The New Criterion: the business models holding up in the market rout

Tim Boreham

Independent Investment Research

Praise be!

Beyond the dismal parade of ASX-listed victims ensuing from the corona crisis, a low-profile cluster of stocks is benefiting from the mayhem.

Or at the very least, the companies have managed to adjust their business model to cope with the social distancing rules.

Take the tech play Pushpay (PPH), which is an app-based intermediary for churches to manage donations and to communicate with their congregation.

The product is most widely used in the US, where Hillsong-style churches attract thousands of attendees. Depending on its size, the client church pays a monthly subscription fee anywhere between hundreds and thousands of dollars, while Pushpay also clips the ticket on the transactions.

The US ban on gatherings of more than ten people has put the kybosh on physical worshipping. In reality, the traditional felt-lined collection bowl has long been superseded by electronic payments and if anything the enforced move to virtual gatherings will work in Pushpay’s favour.

The Kiwi based Pushpay has upped its earnings guidance for the year to March 31, from $US23-25 million ($38-42m), to $US25-27m.

Faith giving sounds fluffy but it’s big business: the company expects current year revenue of $US121-124m, on volume of $US4.8-5 billion. The revenue is derived roughly one third from the subscriptions and two-thirds from the processing fees.

Given the US restrictions only came into effect in mid March, the real story lies in how the company fares post balance date.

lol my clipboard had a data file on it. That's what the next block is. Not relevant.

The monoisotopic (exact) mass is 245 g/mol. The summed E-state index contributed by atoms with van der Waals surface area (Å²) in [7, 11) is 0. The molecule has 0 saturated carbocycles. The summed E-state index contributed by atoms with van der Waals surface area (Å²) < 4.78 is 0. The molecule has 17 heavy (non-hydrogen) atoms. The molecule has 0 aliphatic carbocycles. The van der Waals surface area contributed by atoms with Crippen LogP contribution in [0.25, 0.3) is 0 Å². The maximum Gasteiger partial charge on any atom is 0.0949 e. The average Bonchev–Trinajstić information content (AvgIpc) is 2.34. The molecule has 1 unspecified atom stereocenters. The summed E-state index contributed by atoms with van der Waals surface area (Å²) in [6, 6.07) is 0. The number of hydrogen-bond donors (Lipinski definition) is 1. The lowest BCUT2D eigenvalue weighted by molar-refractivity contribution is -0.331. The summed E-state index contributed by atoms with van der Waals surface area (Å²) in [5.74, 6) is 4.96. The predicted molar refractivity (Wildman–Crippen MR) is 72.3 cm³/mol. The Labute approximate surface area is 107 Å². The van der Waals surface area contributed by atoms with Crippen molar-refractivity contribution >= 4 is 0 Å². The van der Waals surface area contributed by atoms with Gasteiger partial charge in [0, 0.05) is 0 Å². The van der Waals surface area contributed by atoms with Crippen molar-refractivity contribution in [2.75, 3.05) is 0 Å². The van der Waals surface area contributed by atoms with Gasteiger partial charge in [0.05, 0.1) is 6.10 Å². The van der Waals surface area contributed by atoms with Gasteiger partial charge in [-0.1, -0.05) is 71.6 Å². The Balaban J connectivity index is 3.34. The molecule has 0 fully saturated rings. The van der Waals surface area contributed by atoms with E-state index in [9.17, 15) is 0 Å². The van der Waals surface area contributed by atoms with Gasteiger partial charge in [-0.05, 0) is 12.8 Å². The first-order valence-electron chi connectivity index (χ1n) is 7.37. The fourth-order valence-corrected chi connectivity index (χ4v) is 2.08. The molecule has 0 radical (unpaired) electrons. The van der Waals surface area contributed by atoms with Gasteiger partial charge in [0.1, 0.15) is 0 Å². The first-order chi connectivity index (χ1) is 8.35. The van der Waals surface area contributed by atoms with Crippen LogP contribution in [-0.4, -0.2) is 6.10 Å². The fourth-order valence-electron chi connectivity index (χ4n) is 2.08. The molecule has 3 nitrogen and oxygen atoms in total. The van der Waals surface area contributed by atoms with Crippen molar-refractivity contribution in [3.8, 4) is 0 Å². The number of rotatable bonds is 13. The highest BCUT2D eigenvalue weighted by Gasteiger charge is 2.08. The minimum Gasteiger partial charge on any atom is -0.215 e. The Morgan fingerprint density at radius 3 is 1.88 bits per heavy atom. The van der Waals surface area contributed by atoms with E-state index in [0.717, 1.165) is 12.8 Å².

But management is sanguine about the move to live streaming of services and the concomitant rise in “digital giving”.

“Pushpay is seeing a clear shift to digital whereby customers are utilising its mobile-first technology to communicate with their congregations,” the company says.

“The company is experiencing an overall increase in demand for its services and remains well equipped to support customers to leverage digital technology and drive continued congregation participation through the use of its mobile app.”

We’ll know more about the post-corona trends when Pushpay issues its full year results on May 6.

Pushpay late last year entrenched its position in the US faith sector by acquiring “giving solutions” outfit Church Community Builder. The $US87.5m cash purchase was funded by cash on hand and a $US62.5m debt facility.

CCB services more than 4000 churches, taking the combined companies’ tally to around 10,000. Along the way, parties associated with CCB founder Chris Fowler spent $US15m to acquire a 2.4 per cent Pushpay stake.